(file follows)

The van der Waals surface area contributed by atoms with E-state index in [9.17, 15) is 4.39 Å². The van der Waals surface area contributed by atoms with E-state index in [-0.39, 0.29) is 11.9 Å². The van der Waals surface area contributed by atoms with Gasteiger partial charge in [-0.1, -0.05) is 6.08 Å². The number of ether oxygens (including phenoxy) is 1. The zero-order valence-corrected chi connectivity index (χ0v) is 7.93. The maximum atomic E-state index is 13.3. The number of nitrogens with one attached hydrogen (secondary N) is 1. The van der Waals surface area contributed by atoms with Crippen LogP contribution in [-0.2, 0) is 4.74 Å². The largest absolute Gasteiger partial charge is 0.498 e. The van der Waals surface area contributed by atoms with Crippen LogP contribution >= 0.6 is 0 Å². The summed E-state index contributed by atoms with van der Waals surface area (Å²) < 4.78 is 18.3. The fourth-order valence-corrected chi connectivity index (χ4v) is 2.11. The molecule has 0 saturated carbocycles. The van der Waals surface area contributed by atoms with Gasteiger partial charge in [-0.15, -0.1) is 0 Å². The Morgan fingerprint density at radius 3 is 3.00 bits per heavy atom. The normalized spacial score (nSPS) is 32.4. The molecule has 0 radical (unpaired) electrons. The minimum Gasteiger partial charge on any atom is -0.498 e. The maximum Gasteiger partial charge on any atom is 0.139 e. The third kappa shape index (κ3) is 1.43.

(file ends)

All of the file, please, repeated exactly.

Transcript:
The van der Waals surface area contributed by atoms with E-state index in [9.17, 15) is 4.39 Å². The van der Waals surface area contributed by atoms with E-state index in [-0.39, 0.29) is 11.9 Å². The van der Waals surface area contributed by atoms with Gasteiger partial charge in [-0.1, -0.05) is 6.08 Å². The number of ether oxygens (including phenoxy) is 1. The zero-order valence-corrected chi connectivity index (χ0v) is 7.93. The maximum atomic E-state index is 13.3. The number of nitrogens with one attached hydrogen (secondary N) is 1. The van der Waals surface area contributed by atoms with Crippen LogP contribution in [-0.2, 0) is 4.74 Å². The largest absolute Gasteiger partial charge is 0.498 e. The van der Waals surface area contributed by atoms with Crippen LogP contribution >= 0.6 is 0 Å². The summed E-state index contributed by atoms with van der Waals surface area (Å²) < 4.78 is 18.3. The fourth-order valence-corrected chi connectivity index (χ4v) is 2.11. The molecule has 0 saturated carbocycles. The van der Waals surface area contributed by atoms with Gasteiger partial charge in [-0.15, -0.1) is 0 Å². The Morgan fingerprint density at radius 3 is 3.00 bits per heavy atom. The normalized spacial score (nSPS) is 32.4. The molecule has 0 radical (unpaired) electrons. The minimum Gasteiger partial charge on any atom is -0.498 e. The maximum Gasteiger partial charge on any atom is 0.139 e. The third kappa shape index (κ3) is 1.43.